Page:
Use a carpet bar for transitions between different
floor surfaces.
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Grout the tiles

Buy the grout the manufacturer recommends. Never use cement-based grout; it’s too brittle and it will crack. Pack the joints with a rigid rubber float. Remove the excess at a 45-degree angle. To reduce the area that will have to be cleaned, don’t plow the grout all over the tile as you would with ceramic tile—use the narrow end of the trowel and cover only the gaps between tiles (Photo 12). Do a 15- to 20-sq.-ft. section at a time. Wait a few minutes before you clean the tiles with water and sponges.

When you clean up the grout, don’t use too much water. That can cause the grout to pull away from the tile. Just mist the tile with a spray bottle. Go back and wipe it with a thoroughly wrung-out sponge. Wipe gently—you don’t want to pull the grout right out of the joints.

Start in a closet or other inconspicuous area. If any tiles are still a little hazy the next day, clean them with mineral spirits or ammonia. Stay off the floor for 24 hours, keep pets off it and avoid washing it for a few days. You can either caulk or grout between the tile and showers, tubs and cabinets. Caulk all gaps larger than 1/4 in. Reinstall the trim and your toilet.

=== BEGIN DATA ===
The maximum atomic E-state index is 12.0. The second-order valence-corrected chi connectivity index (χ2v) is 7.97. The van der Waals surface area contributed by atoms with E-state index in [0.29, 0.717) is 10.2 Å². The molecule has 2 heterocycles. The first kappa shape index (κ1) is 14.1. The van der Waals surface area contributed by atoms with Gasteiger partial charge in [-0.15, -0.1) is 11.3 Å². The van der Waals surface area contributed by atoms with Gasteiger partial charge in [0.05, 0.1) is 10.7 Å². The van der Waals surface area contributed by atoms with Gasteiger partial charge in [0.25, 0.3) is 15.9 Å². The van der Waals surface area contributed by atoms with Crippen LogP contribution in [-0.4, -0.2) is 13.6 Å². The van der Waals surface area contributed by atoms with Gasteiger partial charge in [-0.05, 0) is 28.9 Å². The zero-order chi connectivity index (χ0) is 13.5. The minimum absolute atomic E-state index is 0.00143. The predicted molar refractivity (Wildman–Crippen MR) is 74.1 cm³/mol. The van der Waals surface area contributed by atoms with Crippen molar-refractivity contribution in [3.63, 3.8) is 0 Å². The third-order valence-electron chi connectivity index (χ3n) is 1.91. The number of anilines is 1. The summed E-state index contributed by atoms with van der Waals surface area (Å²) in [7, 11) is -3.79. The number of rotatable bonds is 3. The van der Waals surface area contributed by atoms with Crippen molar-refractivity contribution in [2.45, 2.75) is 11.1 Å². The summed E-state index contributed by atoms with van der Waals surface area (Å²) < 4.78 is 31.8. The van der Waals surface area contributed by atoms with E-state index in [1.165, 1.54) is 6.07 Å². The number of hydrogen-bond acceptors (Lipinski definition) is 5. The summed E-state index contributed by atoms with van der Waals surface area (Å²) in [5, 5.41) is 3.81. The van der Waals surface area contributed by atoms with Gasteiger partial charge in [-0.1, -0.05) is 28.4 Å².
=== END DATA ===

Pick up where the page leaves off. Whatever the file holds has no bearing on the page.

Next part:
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Required Tools for this Project

Have the necessary tools for this DIY project lined up before you start—you’ll save time and frustration.

  • Tape measure
  • Caulk gun
  • Belt sander
  • Chalk line
  • Dust mask
  • Grout float
  • Handsaw
  • Notched trowel
  • Utility knife
  • Taping knife

Compass Oscillating saw (optional) Heat gun 100-lb. roller Tiling sponge

Required Materials for this Project

Avoid last-minute shopping trips by having all your materials ready ahead of time. Here's a list.

  • Luxury vinyl tile Floor patch Vinyl underlayment (optional) Seam tape (optional) Grout Tile spacers Carpet bar Caulk